Interview: Chloe Aridjis

By Gerald Jacobs, July 23, 2009

One day in 1986, Chloe Aridjis was wandering through the food section of the grand KaDeWe department store in Berlin when she was overcome by a wave of disgust. “There were huge fish and lobster tanks; all kinds of meats and animal parts dangling from the walls,” the writer now recalls. “The previous year in Seville my sister and I passed a restaurant with a suckling pig in the window, an apple in its mouth. My sister became a vegetarian that night. I’m ashamed to say it took me a year to follow.”


Hebrew U scholar gets Oxford chair

July 9, 2009

A scholar of international renown has been appointed to a new chair at Oxford University for the study of Abrahamic religions.

Guy Stroumsa, the Martin Buber professor of comparative religion at Jerusalem’s Hebrew University, takes up the post in October and will be a Fellow of Lady Margaret Hall.

Professor Stroumsa stresses the importance of the comparative study of religions, “and in particular of the monotheistic religions, as contemporary problems demand intellectual attention on the religious and historical roots of our current predicaments.”


Tributes to Sir Isaiah

By Alison Ryde, Oxford, June 18, 2009

Oxford’s Jewish Heritage Committee was instrumental in securing blue plaque status for Headington House, Sir Isaiah Berlin’s home for many years, to mark the 100th anniversary of his birth.


Pears school partnership

By Candice Krieger, June 11, 2009

The Pears Foundation has teamed up with the UK’s top business schools to promote philanthropy among the business leaders of the future through a series of lectures by leading business figures. The schools involved are Cranfield School of Management; Saïd Business School, Oxford; and the London Business School. Trevor Pears, executive chair of The Pears Foundation, said: “We are pleased to be working with such dedicated colleges in pursuit of our shared aim to grow the culture of philanthropy.”


New think-tank for Institute for Jewish Policy Research

By Simon Rocker, May 21, 2009

The Institute for Jewish Policy Research has announced a change of direction with a key new appointment.

David Graham, who has worked on demographic surveys for the Board of Deputies, will be the new director of social and demographic research. He will be supported by a new advisory board, chaired by Professor Steve Miller, an expert on research into Jewish communities.

The changes mark a return to a more local agenda for the think-tank, which, under its former executive director Tony Lerman, who stepped down last year, had shifted its focus from domestic social research to Europe.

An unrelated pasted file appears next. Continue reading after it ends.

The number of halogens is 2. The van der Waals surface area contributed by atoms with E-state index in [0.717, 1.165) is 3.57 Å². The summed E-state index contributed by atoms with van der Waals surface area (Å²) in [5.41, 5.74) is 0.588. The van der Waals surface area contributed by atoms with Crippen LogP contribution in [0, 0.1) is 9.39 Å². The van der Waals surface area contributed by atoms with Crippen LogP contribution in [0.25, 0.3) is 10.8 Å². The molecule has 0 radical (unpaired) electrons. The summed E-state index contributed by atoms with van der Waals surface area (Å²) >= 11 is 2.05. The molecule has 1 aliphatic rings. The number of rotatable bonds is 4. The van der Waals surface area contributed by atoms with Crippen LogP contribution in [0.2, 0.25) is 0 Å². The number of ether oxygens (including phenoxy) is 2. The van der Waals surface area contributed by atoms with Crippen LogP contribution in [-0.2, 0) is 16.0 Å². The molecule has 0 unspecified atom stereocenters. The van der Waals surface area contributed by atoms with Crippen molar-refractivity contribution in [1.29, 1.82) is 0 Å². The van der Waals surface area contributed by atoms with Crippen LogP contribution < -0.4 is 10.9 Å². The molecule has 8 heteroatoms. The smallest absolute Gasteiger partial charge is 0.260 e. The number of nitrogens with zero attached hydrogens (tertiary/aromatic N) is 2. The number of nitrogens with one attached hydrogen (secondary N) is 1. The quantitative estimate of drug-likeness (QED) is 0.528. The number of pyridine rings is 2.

Oxford blocks Neturei talk

By Marcus Dysch, May 7, 2009

A lecture by the leader of the anti-Zionist Neturei Karta sect was relocated after Oxford University’s largest graduate college refused to let him speak on campus.

Ahron Cohen was the guest speaker at the Muslim Educational Centre of Oxford’s (MECO) monthly forum on Thursday last week.

The event had been due to take place at Wolfson College but was relocated to a private venue after the college cancelled the booking.


Oxford students defeat anti-Israel campaign

By Marcus Dysch, February 12, 2009

An anti-Israel motion has been rejected by Oxford University Student Union after Jewish students persuaded members of every college to vote against it.

The motion called for the university to condemn Israel’s action in Gaza and the “hideous toll” on Palestinians.

The vote had been delayed to give students extra time to debate its contents. Last Friday, the union rejected the motion by 40 votes to 21.

Jewish academics at the university had earlier expressed concern over last month’s library sit-in by anti-Israel protestors.


'Toxic atmosphere' at Oxford University

By Simon Rocker, February 5, 2009

Jewish students at Oxford University have accused it of appearing to “appease” organisers of a sit-in at the university library last month in protest at Israel’s actions in Gaza.

The incident is also said to have disturbed some Jewish academics. One University Reader reportedly told a meeting that “within five years, Oxford will be a Jew-free zone”.

In an official reaction to the protest, the Senior Proctor of the university, Professor Donald Fraser, who oversees disciplinary matters, recommended “a relatively lenient course of action” against the demonstrators.


Life lesson for ‘fit Jew’ students

By Marcus Dysch, December 18, 2008

Oxford students will attend a cultural diversity course as punishment for their “bring a fit Jew” party.

Members of the under-21 rugby team will take part in the special seminar in January, but university proctors have refused to reveal details.

It has been organised after an investigation into last month’s party at which players were invited to find “fit” female students as dates and “dress as Jews”.

The event was cancelled following complaints from Jewish students, but some team members went ahead as planned.


Oxford student Jew jibe sparks anger

By Marcus Dysch, November 27, 2008

An Oxford University newspaper has published a front-page apology after an article advising students how to save money was headlined "Jewish Economic Policy".

Editors of The Newt, run by students at New College, claimed the piece "was intended to be satirical", but apologised for causing offence

following complaints from readers. A fortnight ago, players from the university's under-21 rugby team carried moneybags and wore fake sidelocks) as part of a "bring a fit Jew" party.